Risky business

Before Covid I used to regularly deliver courses in Ireland and being in Dublin so often I’ve promised myself on a few occasions to visit the Guinness Storehouse. However, I’ve always put it off until the next time I visit. On this occasion though I decided I would go, you never know at the moment if I will ever return. Whilst there I learnt a little about how the Guinness business started.

Arthur Guinness started his brewing business in Dublin by brewing ale.

He was then introduced to a dark beer that was being produced in London for the porters at Billingsgate market, imaginatively named ‘Porter’.

Arthur decided to change his entire ale brewing operation to produce this Porter and called it a ‘dark stout beer’. Over time this became known as just ‘stout’.

I think that worked out quite well for him.

Moving a new product into a new market on the surface looks like a very risky endeavour, all kinds of things could go wrong. However, the rewards are also substantial if managed correctly.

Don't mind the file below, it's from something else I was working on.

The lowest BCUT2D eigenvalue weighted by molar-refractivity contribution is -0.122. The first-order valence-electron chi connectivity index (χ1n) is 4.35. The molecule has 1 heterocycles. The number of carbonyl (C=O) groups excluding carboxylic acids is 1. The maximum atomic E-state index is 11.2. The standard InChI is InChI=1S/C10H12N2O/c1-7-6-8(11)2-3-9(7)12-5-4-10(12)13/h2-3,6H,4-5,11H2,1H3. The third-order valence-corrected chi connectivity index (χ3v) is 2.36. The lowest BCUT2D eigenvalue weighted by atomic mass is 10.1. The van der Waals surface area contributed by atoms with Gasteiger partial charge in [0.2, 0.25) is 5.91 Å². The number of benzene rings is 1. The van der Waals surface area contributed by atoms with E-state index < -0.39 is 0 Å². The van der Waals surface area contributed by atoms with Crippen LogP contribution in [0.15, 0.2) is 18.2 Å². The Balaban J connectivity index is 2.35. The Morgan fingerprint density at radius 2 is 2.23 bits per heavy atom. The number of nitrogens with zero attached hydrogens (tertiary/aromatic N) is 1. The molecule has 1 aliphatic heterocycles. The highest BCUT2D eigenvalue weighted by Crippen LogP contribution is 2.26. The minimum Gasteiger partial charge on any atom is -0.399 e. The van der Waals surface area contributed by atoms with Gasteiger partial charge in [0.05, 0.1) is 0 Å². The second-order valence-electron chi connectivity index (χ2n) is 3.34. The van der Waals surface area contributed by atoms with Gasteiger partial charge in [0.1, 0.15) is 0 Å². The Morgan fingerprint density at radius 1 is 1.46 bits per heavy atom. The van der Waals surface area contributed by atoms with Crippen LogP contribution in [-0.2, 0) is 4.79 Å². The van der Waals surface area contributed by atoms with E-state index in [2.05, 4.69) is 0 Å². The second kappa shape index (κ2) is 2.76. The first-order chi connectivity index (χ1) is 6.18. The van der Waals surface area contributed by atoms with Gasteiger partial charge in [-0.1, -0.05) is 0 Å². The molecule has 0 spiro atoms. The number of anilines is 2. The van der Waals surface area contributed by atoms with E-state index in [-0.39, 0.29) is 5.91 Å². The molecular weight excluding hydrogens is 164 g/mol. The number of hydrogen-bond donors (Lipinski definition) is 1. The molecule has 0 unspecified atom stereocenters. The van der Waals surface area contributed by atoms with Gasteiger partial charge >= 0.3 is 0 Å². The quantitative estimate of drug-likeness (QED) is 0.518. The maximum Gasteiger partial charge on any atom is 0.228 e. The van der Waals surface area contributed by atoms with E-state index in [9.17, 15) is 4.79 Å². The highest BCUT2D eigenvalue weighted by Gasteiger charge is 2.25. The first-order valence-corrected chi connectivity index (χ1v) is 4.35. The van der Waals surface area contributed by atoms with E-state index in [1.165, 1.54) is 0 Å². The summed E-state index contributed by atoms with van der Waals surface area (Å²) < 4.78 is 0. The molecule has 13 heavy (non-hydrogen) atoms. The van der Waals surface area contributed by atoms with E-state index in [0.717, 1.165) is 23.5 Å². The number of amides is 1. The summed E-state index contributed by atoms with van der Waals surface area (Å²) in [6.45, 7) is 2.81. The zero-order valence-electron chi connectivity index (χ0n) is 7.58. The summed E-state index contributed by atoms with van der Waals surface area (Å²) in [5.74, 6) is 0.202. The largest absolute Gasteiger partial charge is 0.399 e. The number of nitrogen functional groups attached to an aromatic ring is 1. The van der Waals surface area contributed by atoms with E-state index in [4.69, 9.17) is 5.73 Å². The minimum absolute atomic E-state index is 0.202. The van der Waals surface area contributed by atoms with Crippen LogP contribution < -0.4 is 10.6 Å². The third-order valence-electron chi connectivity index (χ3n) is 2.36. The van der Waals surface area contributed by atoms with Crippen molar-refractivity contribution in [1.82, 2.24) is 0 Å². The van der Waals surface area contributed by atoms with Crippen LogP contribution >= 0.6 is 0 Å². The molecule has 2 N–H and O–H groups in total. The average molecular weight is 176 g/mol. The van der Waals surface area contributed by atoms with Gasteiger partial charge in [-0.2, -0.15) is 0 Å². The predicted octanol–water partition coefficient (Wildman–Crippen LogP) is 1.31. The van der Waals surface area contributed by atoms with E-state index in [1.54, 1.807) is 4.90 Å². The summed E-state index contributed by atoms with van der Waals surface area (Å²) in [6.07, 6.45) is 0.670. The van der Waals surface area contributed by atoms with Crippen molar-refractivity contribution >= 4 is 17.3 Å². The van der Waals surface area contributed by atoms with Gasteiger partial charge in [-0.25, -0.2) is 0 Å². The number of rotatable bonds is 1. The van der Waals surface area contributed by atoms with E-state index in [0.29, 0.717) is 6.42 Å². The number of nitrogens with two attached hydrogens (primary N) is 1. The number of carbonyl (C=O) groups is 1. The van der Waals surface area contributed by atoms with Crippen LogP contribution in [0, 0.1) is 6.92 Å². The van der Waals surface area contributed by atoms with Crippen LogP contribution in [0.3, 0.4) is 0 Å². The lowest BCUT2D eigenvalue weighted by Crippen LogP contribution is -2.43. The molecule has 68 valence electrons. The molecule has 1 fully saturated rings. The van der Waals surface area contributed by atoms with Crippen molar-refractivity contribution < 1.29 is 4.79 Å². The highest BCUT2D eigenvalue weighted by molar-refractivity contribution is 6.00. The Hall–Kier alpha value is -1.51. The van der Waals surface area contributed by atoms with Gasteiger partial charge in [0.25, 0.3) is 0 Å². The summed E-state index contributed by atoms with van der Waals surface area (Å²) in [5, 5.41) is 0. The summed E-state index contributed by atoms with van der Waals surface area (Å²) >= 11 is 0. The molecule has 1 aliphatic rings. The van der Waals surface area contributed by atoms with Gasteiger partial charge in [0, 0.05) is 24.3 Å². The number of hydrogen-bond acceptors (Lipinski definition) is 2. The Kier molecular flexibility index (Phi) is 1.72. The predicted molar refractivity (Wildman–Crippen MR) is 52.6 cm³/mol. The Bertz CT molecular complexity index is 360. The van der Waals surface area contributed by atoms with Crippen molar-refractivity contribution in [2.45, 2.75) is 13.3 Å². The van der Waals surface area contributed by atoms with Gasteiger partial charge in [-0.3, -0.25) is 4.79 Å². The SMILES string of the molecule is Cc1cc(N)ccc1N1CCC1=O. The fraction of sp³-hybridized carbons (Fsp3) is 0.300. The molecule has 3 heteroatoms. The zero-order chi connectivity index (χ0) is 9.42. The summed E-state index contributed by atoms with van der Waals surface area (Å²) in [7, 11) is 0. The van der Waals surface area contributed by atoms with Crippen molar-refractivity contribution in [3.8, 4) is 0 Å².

All of us take risks in our businesses and each of us has a unique attitude to how much risk we are willing to take. Managing them becomes an unavoidable activity.

We need to firstly identify what areas of risk we have and identify the uncertain events surrounding that area we can manage. Secondly, having identified a risk, we need to assess the likelihood of it occurring and what its impact will be on the business if it occurs. Third, identify cost-effective mitigation responses and finally, put those actions into place.

Having an approach to managing uncertainty in our business is a crucial factor in our success. Knowing our limits on what we can accept and what we need to mitigate is vital to our survival.

One could say it allows us to have a stout business.

Russell Parker
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Russell Parker

Since 2006, Russell has delivered training in service and project management. He has helped dozens of managers to acquire their qualifications. He also has helped them to be successful in frameworks such as PRINCE2, Agile, ITIL. Russell has run numerous projects in the public and private sectors. He then turned his hand to training and consultancy. His core skill lies in helping people and organisations to make a positive change for real benefit.